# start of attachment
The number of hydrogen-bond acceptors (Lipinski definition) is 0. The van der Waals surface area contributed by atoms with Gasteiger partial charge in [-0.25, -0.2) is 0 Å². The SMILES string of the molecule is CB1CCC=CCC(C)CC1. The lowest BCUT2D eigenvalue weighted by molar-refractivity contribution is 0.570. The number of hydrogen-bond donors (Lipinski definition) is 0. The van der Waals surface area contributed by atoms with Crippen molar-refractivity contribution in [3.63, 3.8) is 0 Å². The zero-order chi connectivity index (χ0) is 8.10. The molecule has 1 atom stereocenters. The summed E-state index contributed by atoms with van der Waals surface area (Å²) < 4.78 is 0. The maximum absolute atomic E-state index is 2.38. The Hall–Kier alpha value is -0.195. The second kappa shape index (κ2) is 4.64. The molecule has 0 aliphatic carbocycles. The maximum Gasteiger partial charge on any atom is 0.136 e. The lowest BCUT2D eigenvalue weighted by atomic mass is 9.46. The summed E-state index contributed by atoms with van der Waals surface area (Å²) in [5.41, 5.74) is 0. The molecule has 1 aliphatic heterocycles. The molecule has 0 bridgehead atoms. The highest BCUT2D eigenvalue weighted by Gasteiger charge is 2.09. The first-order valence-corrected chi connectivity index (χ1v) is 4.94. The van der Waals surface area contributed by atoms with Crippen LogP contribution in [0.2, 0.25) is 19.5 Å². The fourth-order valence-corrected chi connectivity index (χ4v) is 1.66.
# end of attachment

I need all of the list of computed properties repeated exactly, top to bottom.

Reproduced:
The number of hydrogen-bond acceptors (Lipinski definition) is 0. The van der Waals surface area contributed by atoms with Gasteiger partial charge in [-0.25, -0.2) is 0 Å². The SMILES string of the molecule is CB1CCC=CCC(C)CC1. The lowest BCUT2D eigenvalue weighted by molar-refractivity contribution is 0.570. The number of hydrogen-bond donors (Lipinski definition) is 0. The van der Waals surface area contributed by atoms with Crippen molar-refractivity contribution in [3.63, 3.8) is 0 Å². The zero-order chi connectivity index (χ0) is 8.10. The molecule has 1 atom stereocenters. The summed E-state index contributed by atoms with van der Waals surface area (Å²) < 4.78 is 0. The maximum absolute atomic E-state index is 2.38. The Hall–Kier alpha value is -0.195. The second kappa shape index (κ2) is 4.64. The molecule has 0 aliphatic carbocycles. The maximum Gasteiger partial charge on any atom is 0.136 e. The lowest BCUT2D eigenvalue weighted by atomic mass is 9.46. The summed E-state index contributed by atoms with van der Waals surface area (Å²) in [5.41, 5.74) is 0. The molecule has 1 aliphatic heterocycles. The molecule has 0 bridgehead atoms. The highest BCUT2D eigenvalue weighted by Gasteiger charge is 2.09. The first-order valence-corrected chi connectivity index (χ1v) is 4.94. The van der Waals surface area contributed by atoms with Crippen LogP contribution in [0.2, 0.25) is 19.5 Å². The fourth-order valence-corrected chi connectivity index (χ4v) is 1.66.